Ecuador 2023 Local Elections and Constitutional Referendum:
A significant blow to Lasso administration sees Correa movement take key wins
By: Daniel Hernández, Senior Consultant Global Healthcare Practice at Speyside Group
- The outcome of the 2023 local elections and the constitutional referendum represents a major blow for President Lasso’s administration and the center-right governing party, CREO.
- The election results are a significant win for the RC movement and former president Rafael Correa.
- The decisions the Lasso administration will take in the coming weeks and months will be key in shaping the political landscape for the next two years.
The 2023 local elections and constitutional referendum in Ecuador held on Sunday February 5 marked a pivotal moment in the country’s political landscape, as voters voiced their opinions on President Guillermo Lasso´s administration months before its half-way mark. With former president Rafael Correa’s Revolución Ciudadana (Citizens Revolution – RC) movement winning key local races and the Lasso administration losing the constitutional referendum, the outcome of the elections will have far-reaching political implications in the short and medium term.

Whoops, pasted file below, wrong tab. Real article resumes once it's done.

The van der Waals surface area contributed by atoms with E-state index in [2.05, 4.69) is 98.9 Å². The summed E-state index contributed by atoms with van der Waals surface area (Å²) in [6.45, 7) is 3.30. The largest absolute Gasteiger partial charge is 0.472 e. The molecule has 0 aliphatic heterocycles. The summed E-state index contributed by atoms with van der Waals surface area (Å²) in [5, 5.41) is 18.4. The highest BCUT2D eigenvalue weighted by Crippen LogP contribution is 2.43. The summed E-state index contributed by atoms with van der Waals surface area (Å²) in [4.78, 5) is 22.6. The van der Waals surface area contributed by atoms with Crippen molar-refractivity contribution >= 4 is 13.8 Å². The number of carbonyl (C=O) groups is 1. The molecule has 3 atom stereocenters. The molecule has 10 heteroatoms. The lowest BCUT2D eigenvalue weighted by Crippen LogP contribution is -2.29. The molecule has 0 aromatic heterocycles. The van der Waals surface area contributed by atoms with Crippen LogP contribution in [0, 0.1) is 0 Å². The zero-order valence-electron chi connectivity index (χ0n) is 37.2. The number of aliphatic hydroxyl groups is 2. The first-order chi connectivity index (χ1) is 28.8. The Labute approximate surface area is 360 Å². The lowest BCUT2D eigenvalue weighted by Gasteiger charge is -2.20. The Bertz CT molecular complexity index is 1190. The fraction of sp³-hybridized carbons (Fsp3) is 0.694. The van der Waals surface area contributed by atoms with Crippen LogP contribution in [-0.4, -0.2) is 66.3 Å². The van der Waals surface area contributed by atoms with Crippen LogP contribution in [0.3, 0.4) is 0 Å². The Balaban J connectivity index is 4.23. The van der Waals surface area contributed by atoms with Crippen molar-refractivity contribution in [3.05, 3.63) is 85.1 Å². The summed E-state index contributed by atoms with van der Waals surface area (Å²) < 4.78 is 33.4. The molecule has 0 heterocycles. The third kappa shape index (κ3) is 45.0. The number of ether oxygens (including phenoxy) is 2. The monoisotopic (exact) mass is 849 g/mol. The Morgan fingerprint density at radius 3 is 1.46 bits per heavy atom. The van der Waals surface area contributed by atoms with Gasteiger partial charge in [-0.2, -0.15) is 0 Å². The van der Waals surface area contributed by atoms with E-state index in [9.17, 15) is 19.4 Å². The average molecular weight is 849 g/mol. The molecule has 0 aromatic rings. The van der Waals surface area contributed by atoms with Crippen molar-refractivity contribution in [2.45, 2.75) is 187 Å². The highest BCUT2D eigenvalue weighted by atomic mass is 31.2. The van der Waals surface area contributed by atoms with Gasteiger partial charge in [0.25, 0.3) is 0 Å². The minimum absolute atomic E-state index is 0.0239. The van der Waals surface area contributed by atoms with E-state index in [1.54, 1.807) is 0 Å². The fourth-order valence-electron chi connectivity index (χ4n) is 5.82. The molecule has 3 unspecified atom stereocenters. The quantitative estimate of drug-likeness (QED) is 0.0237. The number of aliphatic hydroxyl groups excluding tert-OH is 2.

In December, Speyside published its predictions for 2023 and highlighted the substantial political headwinds the Lasso administration would be facing this year and how former president Rafael Correa’s RC movement was poised to take advantage through local elections which also included a constitutional referendum and election of control authorities. However, a defeat in the constitutional referendum and RC taking political wins in key mayor and prefect (head of provincial government) races has surprised most analysts as virtually all polling showed a comfortable win for the Yes vote in all eight referendum questions.
Local Election Results
The 2023 local elections saw former president Correa’s RC movement win the mayor races in Quito and Guayaquil, the two largest cities in Ecuador. RC also won the race for prefect in the four of the five largest provinces – Azuay, Guayas, Pichincha, and Manabí. The results of the local elections represent a noteworthy win for RC and reflect a shift in political power towards left-leaning movements in the country as the indigenous political movement Pachakutik, which also campaigned for the No and has been in firm opposition to the Lasso administration, also took several local election wins.